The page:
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  4. Oh my lord I am snorting with laughter, time to lay eggs? imagine the horror if the spider had started to weave a web! Evil cackling, as long as spiders keep away from my body I'm quite happy but I do scoop the enormous ones in a glass & throw them outside. I recall the moment Mike first saw my bedroom many many moons ago, we had only been together a matter of weeks & I went to bed that evening & there were two of the biggest spiders ever on the wall having a duel. I swear they were trying to eat each other. My frantic phone call led to him driving over to my house to rescue me & he moved in a couple of weeks later after putting his house up for sale. I still leave the bigger spiders for him! I like Chris Packham up to a point & I always appreciate a person who is willing to state its case apart from Isis of course but that's a different matter not heard of the other chap but I rather agree to his views on Country file even though I adore the programme. Glad the tin went down well, it really was a lovely idea x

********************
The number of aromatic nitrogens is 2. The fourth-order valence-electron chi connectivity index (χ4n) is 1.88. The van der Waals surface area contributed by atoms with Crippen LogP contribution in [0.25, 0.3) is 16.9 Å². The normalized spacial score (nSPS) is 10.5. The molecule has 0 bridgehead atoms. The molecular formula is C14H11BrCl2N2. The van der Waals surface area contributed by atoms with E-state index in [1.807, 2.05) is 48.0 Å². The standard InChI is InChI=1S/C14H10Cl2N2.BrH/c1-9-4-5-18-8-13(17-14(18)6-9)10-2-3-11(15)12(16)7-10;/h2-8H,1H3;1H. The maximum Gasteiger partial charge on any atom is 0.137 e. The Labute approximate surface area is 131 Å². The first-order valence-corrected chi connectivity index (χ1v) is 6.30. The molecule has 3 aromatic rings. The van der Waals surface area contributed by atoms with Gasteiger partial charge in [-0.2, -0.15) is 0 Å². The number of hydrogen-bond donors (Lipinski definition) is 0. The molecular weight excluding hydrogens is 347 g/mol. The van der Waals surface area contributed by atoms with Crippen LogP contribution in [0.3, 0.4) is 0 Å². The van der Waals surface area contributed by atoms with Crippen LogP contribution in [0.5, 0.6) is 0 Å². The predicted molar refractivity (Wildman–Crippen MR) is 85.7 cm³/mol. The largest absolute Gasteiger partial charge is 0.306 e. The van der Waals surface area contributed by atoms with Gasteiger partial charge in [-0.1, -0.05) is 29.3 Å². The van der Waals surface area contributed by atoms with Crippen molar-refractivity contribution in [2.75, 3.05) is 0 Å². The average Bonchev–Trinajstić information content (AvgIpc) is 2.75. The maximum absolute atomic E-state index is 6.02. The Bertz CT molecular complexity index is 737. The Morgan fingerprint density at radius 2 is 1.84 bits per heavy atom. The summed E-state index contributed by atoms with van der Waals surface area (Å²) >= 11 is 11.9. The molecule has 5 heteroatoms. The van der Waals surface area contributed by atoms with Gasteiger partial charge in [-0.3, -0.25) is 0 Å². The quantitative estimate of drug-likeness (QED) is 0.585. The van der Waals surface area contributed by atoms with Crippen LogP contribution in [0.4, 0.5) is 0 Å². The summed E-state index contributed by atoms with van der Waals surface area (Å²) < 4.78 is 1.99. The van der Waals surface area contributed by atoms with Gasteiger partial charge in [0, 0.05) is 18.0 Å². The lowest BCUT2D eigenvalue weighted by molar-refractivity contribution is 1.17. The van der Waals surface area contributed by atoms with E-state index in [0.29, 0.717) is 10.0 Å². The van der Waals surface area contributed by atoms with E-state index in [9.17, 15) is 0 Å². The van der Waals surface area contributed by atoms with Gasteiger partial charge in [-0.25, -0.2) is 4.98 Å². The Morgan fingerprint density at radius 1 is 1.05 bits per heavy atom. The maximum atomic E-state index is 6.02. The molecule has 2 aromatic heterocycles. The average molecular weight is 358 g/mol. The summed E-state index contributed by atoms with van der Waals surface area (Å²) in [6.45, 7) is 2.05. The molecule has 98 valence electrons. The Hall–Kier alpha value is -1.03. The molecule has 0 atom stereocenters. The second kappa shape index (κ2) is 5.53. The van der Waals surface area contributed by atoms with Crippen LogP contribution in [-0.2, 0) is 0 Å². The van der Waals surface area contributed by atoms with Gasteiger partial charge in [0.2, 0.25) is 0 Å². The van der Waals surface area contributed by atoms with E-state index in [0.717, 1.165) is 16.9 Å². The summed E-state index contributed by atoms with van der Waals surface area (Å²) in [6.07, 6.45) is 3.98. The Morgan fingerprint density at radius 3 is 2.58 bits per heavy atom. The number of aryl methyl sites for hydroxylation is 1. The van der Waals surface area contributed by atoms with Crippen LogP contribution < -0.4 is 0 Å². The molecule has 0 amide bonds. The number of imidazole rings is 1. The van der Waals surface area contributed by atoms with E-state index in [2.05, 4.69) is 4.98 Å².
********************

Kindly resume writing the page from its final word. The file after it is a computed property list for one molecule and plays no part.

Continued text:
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    1. I love your Mike and spider tale, some good comes of them at least eh? I'm the same about CP, don't agree with all he says but very glad he stands up and says it. xx

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  5. Love watching Bake Off, but have to wait till winter for the new season to be on in U.S.! Now to spiders! Our son was bit by a poisonous recluse and ended up in hospital and even had surgery....I hate having spiders in the house, especially recluse! Glad your daughter loved the tin 😍

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    1. Oh my Lord! That is a Spider Nightmare indeed. That must have been very frightening for you all. Luckily ours aren't poisonous.

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  6. Your post today has really made me laugh. Sorry about the spiders though (and about the large poo, although perhaps he was doing you a favour (or rather the kitchen floor!)

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    1. It's coming to something when the dogs need to poo in the house in order for it to be cleaned :o) (and sadly not far from the truth!) x

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  7. honestly, i would've wet myself if spider dropped down between my face and my sunglasses. and i'm not even exaggerating.

    there's an epidemic of Unreasonably Large spiders around here just now -- i really, really wanted to harvest some mint for drying but there's a sodding great spider living in my herb garden so i just can't go there. and now the mint is flowering so i feel like i've missed my window. i guess i'll be buying mint tea all winter.....